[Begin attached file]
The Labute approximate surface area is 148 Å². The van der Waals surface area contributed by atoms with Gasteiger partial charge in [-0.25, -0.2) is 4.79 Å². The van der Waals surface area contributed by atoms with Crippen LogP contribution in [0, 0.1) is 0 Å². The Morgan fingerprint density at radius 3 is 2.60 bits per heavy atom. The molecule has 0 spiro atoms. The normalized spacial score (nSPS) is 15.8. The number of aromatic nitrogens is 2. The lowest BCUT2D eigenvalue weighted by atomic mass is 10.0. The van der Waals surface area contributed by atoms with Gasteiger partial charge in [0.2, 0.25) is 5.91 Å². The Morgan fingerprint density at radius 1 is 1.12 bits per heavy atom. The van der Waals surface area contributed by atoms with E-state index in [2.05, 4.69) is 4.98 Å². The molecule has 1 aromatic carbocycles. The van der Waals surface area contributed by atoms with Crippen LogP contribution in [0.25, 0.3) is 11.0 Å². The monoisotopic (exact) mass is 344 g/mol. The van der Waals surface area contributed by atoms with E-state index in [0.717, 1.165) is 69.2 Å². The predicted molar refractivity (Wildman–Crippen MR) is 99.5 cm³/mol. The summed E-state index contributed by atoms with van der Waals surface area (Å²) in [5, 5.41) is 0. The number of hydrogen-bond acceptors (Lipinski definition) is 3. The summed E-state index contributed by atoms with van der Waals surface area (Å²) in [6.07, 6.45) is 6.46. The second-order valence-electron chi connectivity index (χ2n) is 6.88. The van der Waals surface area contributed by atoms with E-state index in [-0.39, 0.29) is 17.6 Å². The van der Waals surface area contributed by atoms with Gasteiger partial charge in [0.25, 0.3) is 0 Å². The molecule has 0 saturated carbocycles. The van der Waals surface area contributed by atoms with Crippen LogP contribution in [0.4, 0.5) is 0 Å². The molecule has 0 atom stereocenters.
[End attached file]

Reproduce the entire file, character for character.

The Labute approximate surface area is 148 Å². The van der Waals surface area contributed by atoms with Gasteiger partial charge in [-0.25, -0.2) is 4.79 Å². The van der Waals surface area contributed by atoms with Crippen LogP contribution in [0, 0.1) is 0 Å². The Morgan fingerprint density at radius 3 is 2.60 bits per heavy atom. The molecule has 0 spiro atoms. The normalized spacial score (nSPS) is 15.8. The number of aromatic nitrogens is 2. The lowest BCUT2D eigenvalue weighted by atomic mass is 10.0. The van der Waals surface area contributed by atoms with Gasteiger partial charge in [0.2, 0.25) is 5.91 Å². The Morgan fingerprint density at radius 1 is 1.12 bits per heavy atom. The van der Waals surface area contributed by atoms with E-state index in [2.05, 4.69) is 4.98 Å². The molecule has 1 aromatic carbocycles. The van der Waals surface area contributed by atoms with Crippen LogP contribution in [0.25, 0.3) is 11.0 Å². The monoisotopic (exact) mass is 344 g/mol. The van der Waals surface area contributed by atoms with E-state index in [0.717, 1.165) is 69.2 Å². The predicted molar refractivity (Wildman–Crippen MR) is 99.5 cm³/mol. The summed E-state index contributed by atoms with van der Waals surface area (Å²) in [5, 5.41) is 0. The number of hydrogen-bond acceptors (Lipinski definition) is 3. The summed E-state index contributed by atoms with van der Waals surface area (Å²) in [6.07, 6.45) is 6.46. The second-order valence-electron chi connectivity index (χ2n) is 6.88. The van der Waals surface area contributed by atoms with E-state index in [-0.39, 0.29) is 17.6 Å². The van der Waals surface area contributed by atoms with Gasteiger partial charge in [0.25, 0.3) is 0 Å². The molecule has 0 saturated carbocycles. The van der Waals surface area contributed by atoms with Crippen LogP contribution in [0.4, 0.5) is 0 Å². The molecule has 0 atom stereocenters.